Predator definitely holds up.  It’s not the smartest movie ever, but it’s also not entirely dumb.  The story leads you in one direction before dropping an alien on you to make it science fiction, the action is still great fun to watch, and you just can’t expect much from the performances, and you’d be right.  But the movie is still great and still entirely watchable, even by today’s standards.  Predator gets “So you cooked up a story and dropped the six of us into a meat grinder?” out of “I ain’t got time to bleed.”

Let’s get these reviews more attention, people.  Post reviews on your webpages, tell your friends, do some of them crazy Pinterest nonsense.  Whatever you can do to help my reviews get more attention would be greatly appreciated.  You can also add me on FaceBook (Robert T. Bicket) and Twitter (iSizzle).  Don’t forget to leave me some comments.  Your opinions and constructive criticisms are always appreciated.

Alien Resurrection (1997)


I’m the Monster’s Mother.

We’ve come to the conclusion of the Alien series, but not quite to the end of the movies that I’ll be reviewing that are like it.  I feel like the review series wouldn’t be complete if I neglected to review the film that finds out what happens when Aliens come up against Predators, which also means I should review Predator.  But that’ll come in the next couple of days.  Today is the final Alien movie, which I remember being fairly fond of for whatever reason, but Rotten Tomatoes still does not show this movie favor.  Who will be wrong?  Rotten Tomatoes, obviously, but I’ll write some words to explain why.  First, I’m awesome and always right.  Second, my review of Alien Resurrection, written by Joss Whedon, directed by Jean-Pierre Jeunet, and starring Sigourney Weaver, Winona Ryder, Dan Hedaya, Brad Dourif, J.E. Freeman, Michael Wincott, Gary Dourdan, Ron Perlman, Dominique Pinon, Kim Flowers, Raymond Cruz, and Leland Orser.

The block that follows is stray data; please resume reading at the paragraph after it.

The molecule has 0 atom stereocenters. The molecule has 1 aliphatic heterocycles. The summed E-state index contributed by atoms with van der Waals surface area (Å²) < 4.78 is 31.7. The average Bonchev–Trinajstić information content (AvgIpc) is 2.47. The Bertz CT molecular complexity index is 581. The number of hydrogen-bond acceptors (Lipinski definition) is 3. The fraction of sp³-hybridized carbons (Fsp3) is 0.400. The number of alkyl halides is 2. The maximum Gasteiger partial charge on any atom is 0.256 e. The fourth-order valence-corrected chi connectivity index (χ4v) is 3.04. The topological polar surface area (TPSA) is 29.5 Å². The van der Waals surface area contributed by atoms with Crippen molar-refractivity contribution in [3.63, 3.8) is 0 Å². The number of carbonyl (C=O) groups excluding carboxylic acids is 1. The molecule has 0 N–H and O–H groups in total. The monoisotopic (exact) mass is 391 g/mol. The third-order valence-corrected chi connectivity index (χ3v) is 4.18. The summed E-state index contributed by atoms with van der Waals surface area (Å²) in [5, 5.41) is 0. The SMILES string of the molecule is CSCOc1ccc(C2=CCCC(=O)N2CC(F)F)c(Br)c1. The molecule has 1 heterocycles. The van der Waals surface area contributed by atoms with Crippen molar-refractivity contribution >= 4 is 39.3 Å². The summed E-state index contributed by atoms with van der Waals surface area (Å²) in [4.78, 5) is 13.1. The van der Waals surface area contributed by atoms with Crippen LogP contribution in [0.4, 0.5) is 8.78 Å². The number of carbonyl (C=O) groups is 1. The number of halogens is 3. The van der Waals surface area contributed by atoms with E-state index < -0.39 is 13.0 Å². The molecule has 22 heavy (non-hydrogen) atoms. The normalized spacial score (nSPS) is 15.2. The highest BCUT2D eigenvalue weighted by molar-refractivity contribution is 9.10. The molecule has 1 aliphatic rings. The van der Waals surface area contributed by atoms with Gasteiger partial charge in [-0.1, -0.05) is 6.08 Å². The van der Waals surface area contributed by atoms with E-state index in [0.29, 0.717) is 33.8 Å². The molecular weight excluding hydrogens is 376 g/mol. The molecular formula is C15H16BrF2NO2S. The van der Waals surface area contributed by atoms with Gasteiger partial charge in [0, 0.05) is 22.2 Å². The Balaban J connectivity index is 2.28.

Since they killed Ellen Ripley (Sigourney Weaver) in the previous movie, we’re going to have to be introduced to our new protagonist of the Alien series.  That comes in the form of Ellen Ripley (Sigourney Weaver) … wait … Cloning?  Oh movie…  You are the sillies.  Ellen Ripley has been cloned because humanity really wants to get its hands on the creature that seems to do nothing but kill them and her clone would have the queen in her chest.  They successfully clone her and remove the queen, but keep her alive for study because her DNA has been mixed up with that of the Xenomorph queen.  After a while, the crew of the mercenary ship called the Betty show up with a bunch of people in stasis for General Perez (Dan Hedaya), who wants to use the people as hosts for the aliens.  Unbeknownst to the crew of the Betty, their newest member and engineer Annalee Call (Winona Ryder), joined up with them to get onto the ship and kill Ripley and the alien menace, but she’s too late because the Xenomorphs have already escaped and gotten to what they do best.